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In the United States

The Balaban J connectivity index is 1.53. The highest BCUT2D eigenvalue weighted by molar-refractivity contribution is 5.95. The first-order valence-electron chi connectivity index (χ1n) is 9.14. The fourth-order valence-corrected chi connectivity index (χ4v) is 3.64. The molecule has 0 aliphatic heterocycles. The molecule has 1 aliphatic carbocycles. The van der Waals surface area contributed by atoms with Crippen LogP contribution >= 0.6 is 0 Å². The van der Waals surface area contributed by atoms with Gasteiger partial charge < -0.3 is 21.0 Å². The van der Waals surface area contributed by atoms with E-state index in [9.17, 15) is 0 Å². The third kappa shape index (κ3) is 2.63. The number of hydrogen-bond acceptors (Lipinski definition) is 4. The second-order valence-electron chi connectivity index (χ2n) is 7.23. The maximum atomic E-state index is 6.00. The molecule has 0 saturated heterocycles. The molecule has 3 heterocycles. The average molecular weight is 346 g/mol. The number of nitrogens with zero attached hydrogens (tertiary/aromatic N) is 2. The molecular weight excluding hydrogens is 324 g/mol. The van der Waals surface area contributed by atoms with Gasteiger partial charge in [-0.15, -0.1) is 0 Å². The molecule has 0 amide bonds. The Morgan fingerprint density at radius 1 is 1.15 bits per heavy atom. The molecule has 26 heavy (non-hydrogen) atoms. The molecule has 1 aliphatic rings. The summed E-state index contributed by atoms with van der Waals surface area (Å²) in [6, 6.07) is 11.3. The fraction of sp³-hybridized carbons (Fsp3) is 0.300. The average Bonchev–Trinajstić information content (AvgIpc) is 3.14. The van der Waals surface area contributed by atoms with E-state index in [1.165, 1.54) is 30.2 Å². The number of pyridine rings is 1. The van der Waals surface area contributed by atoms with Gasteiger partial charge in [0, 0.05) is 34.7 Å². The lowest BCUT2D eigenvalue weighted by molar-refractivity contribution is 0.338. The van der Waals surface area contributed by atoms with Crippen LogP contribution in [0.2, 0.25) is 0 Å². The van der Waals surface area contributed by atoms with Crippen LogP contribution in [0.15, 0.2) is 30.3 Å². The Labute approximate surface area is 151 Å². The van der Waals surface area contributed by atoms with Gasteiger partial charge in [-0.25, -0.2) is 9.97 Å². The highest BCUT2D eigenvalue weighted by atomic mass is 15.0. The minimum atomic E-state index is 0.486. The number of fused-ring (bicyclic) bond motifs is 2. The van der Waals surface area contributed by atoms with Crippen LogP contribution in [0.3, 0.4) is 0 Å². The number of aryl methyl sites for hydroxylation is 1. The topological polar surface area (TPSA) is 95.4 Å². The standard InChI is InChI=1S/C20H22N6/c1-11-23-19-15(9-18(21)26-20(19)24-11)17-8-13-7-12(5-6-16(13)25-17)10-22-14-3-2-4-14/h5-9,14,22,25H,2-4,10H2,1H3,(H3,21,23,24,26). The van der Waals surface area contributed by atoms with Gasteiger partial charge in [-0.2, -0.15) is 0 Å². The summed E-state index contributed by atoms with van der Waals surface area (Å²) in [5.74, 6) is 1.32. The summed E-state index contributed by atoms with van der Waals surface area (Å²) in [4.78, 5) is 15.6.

John Money, (1921- 2006), and, later, Milton Diamond, (1934-) had opposing views regarding the question of nature vs. nurture to the field of gender identity. Diamond, an academic sexologist, believed gender was inborn. Money believed gender identity was learned and used the case of the Reimer twins to advance this theory, in the process becoming one of the most prominent sexologists in the world. David (1965-2004) and Brian (1965-) Reimer were identical twins. After David’s penis was destroyed during a botched surgery to remove unretractable foreskin at 8 months of age, his parents consulted Money, who advised them to surgically castrate their child and raise him as a girl. Money insisted on a strict program of feminine acculturation, which included complete secrecy about David’s assigned gender at birth and rigid attention to gender roles. For years, Money described the twins experiment in the medical literature as an unequivocal success, thus influencing popular and feminist thought about the etiology of gender and guiding the treatment of intersex children for years. But all was not well with David Reimer, who became increasing dysfunctional. At age 14, after voicing to his psychiatrist that he didn’t feel like a girl, he was told his story. He socially transitioned back to his natal gender of male, finding some comfort in this, though although he still struggled with dark moods and explosive anger. In 1997, Diamond found David and interviewed him. David allowed Diamond to publish the true outcome of his case. Money’s theory that gender was learned was debunked in a flurry of controversy about his honesty, ethics, and research methods.
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